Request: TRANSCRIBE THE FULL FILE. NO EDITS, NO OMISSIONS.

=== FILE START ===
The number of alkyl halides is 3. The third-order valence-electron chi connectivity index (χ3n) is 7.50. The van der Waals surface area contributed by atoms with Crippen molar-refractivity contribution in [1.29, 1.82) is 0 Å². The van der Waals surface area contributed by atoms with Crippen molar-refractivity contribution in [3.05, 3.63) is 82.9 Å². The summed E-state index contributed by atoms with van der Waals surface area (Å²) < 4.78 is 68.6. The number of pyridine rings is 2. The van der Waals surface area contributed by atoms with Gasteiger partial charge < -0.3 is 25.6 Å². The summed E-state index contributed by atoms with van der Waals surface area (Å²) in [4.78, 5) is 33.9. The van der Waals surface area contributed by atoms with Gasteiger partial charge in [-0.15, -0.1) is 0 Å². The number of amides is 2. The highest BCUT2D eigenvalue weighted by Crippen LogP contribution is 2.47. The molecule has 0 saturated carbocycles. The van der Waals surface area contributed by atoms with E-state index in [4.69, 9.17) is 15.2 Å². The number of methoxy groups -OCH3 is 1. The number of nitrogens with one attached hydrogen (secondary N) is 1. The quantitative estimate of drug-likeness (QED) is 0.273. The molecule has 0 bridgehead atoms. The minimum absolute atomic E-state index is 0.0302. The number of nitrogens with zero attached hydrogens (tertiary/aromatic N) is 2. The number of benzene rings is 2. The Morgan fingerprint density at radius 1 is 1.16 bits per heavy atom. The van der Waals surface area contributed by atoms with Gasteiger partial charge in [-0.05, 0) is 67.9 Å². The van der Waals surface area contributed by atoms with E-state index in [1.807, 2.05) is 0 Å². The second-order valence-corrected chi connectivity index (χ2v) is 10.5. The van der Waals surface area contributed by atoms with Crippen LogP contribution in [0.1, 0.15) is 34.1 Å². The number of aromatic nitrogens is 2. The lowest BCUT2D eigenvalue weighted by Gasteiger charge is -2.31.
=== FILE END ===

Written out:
The number of alkyl halides is 3. The third-order valence-electron chi connectivity index (χ3n) is 7.50. The van der Waals surface area contributed by atoms with Crippen molar-refractivity contribution in [1.29, 1.82) is 0 Å². The van der Waals surface area contributed by atoms with Crippen molar-refractivity contribution in [3.05, 3.63) is 82.9 Å². The summed E-state index contributed by atoms with van der Waals surface area (Å²) < 4.78 is 68.6. The number of pyridine rings is 2. The van der Waals surface area contributed by atoms with Gasteiger partial charge < -0.3 is 25.6 Å². The summed E-state index contributed by atoms with van der Waals surface area (Å²) in [4.78, 5) is 33.9. The van der Waals surface area contributed by atoms with Gasteiger partial charge in [-0.15, -0.1) is 0 Å². The number of amides is 2. The highest BCUT2D eigenvalue weighted by Crippen LogP contribution is 2.47. The molecule has 0 saturated carbocycles. The van der Waals surface area contributed by atoms with E-state index in [4.69, 9.17) is 15.2 Å². The number of methoxy groups -OCH3 is 1. The number of nitrogens with one attached hydrogen (secondary N) is 1. The quantitative estimate of drug-likeness (QED) is 0.273. The molecule has 0 bridgehead atoms. The minimum absolute atomic E-state index is 0.0302. The number of nitrogens with zero attached hydrogens (tertiary/aromatic N) is 2. The number of benzene rings is 2. The Morgan fingerprint density at radius 1 is 1.16 bits per heavy atom. The van der Waals surface area contributed by atoms with Gasteiger partial charge in [-0.05, 0) is 67.9 Å². The van der Waals surface area contributed by atoms with E-state index in [1.807, 2.05) is 0 Å². The second-order valence-corrected chi connectivity index (χ2v) is 10.5. The van der Waals surface area contributed by atoms with Crippen LogP contribution in [0.1, 0.15) is 34.1 Å². The number of aromatic nitrogens is 2. The lowest BCUT2D eigenvalue weighted by Gasteiger charge is -2.31.